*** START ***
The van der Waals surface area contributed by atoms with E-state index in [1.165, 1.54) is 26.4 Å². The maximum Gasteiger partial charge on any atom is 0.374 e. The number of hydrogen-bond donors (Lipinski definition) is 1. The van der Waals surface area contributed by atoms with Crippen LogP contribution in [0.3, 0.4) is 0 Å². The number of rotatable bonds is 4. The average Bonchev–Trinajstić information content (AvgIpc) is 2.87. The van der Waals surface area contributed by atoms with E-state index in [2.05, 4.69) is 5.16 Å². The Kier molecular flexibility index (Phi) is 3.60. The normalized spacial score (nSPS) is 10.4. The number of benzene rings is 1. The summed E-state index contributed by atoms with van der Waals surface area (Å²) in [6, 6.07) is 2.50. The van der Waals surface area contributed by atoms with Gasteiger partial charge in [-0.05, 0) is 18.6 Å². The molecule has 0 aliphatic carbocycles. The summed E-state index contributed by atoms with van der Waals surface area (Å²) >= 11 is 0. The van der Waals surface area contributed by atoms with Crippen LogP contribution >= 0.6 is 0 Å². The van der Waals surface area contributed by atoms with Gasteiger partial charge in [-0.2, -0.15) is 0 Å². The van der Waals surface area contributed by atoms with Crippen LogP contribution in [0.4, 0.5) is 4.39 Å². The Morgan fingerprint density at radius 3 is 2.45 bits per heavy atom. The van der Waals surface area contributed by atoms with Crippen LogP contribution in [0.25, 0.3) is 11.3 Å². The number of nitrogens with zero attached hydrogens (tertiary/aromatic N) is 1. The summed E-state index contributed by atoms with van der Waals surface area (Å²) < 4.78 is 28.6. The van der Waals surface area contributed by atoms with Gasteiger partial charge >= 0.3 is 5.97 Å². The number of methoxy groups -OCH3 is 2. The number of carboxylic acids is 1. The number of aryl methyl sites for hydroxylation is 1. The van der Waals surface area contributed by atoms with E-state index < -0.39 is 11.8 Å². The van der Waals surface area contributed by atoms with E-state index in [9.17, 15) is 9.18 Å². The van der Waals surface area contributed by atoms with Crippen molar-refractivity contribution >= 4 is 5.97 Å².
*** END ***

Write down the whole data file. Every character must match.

The van der Waals surface area contributed by atoms with E-state index in [1.165, 1.54) is 26.4 Å². The maximum Gasteiger partial charge on any atom is 0.374 e. The number of hydrogen-bond donors (Lipinski definition) is 1. The van der Waals surface area contributed by atoms with Crippen LogP contribution in [0.3, 0.4) is 0 Å². The number of rotatable bonds is 4. The average Bonchev–Trinajstić information content (AvgIpc) is 2.87. The van der Waals surface area contributed by atoms with E-state index in [2.05, 4.69) is 5.16 Å². The Kier molecular flexibility index (Phi) is 3.60. The normalized spacial score (nSPS) is 10.4. The number of benzene rings is 1. The summed E-state index contributed by atoms with van der Waals surface area (Å²) in [6, 6.07) is 2.50. The van der Waals surface area contributed by atoms with Gasteiger partial charge in [-0.05, 0) is 18.6 Å². The molecule has 0 aliphatic carbocycles. The summed E-state index contributed by atoms with van der Waals surface area (Å²) >= 11 is 0. The van der Waals surface area contributed by atoms with Crippen LogP contribution >= 0.6 is 0 Å². The van der Waals surface area contributed by atoms with Gasteiger partial charge in [-0.2, -0.15) is 0 Å². The van der Waals surface area contributed by atoms with Crippen LogP contribution in [0.4, 0.5) is 4.39 Å². The Morgan fingerprint density at radius 3 is 2.45 bits per heavy atom. The van der Waals surface area contributed by atoms with Crippen LogP contribution in [0.25, 0.3) is 11.3 Å². The number of nitrogens with zero attached hydrogens (tertiary/aromatic N) is 1. The summed E-state index contributed by atoms with van der Waals surface area (Å²) < 4.78 is 28.6. The van der Waals surface area contributed by atoms with Gasteiger partial charge >= 0.3 is 5.97 Å². The number of methoxy groups -OCH3 is 2. The number of carboxylic acids is 1. The number of aryl methyl sites for hydroxylation is 1. The van der Waals surface area contributed by atoms with E-state index < -0.39 is 11.8 Å². The van der Waals surface area contributed by atoms with E-state index in [9.17, 15) is 9.18 Å². The van der Waals surface area contributed by atoms with Crippen molar-refractivity contribution >= 4 is 5.97 Å².